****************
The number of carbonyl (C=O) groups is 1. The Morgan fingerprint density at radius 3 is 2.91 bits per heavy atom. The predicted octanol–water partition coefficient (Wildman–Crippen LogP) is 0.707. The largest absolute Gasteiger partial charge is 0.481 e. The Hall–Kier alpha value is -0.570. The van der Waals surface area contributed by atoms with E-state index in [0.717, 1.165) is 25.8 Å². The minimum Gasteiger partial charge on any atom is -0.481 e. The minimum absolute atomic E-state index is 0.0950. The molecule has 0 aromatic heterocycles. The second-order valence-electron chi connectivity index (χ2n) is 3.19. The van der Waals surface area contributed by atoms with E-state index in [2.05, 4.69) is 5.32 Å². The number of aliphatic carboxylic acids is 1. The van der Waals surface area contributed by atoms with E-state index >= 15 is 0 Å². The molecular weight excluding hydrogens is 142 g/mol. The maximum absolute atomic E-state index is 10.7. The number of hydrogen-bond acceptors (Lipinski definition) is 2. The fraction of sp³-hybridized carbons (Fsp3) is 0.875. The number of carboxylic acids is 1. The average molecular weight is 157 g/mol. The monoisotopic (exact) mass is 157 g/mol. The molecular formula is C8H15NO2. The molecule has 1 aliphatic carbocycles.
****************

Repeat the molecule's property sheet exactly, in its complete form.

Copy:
The number of carbonyl (C=O) groups is 1. The Morgan fingerprint density at radius 3 is 2.91 bits per heavy atom. The predicted octanol–water partition coefficient (Wildman–Crippen LogP) is 0.707. The largest absolute Gasteiger partial charge is 0.481 e. The Hall–Kier alpha value is -0.570. The van der Waals surface area contributed by atoms with E-state index in [0.717, 1.165) is 25.8 Å². The minimum Gasteiger partial charge on any atom is -0.481 e. The minimum absolute atomic E-state index is 0.0950. The molecule has 0 aromatic heterocycles. The second-order valence-electron chi connectivity index (χ2n) is 3.19. The van der Waals surface area contributed by atoms with E-state index in [2.05, 4.69) is 5.32 Å². The number of aliphatic carboxylic acids is 1. The van der Waals surface area contributed by atoms with E-state index >= 15 is 0 Å². The molecular weight excluding hydrogens is 142 g/mol. The maximum absolute atomic E-state index is 10.7. The number of hydrogen-bond acceptors (Lipinski definition) is 2. The fraction of sp³-hybridized carbons (Fsp3) is 0.875. The number of carboxylic acids is 1. The average molecular weight is 157 g/mol. The monoisotopic (exact) mass is 157 g/mol. The molecular formula is C8H15NO2. The molecule has 1 aliphatic carbocycles.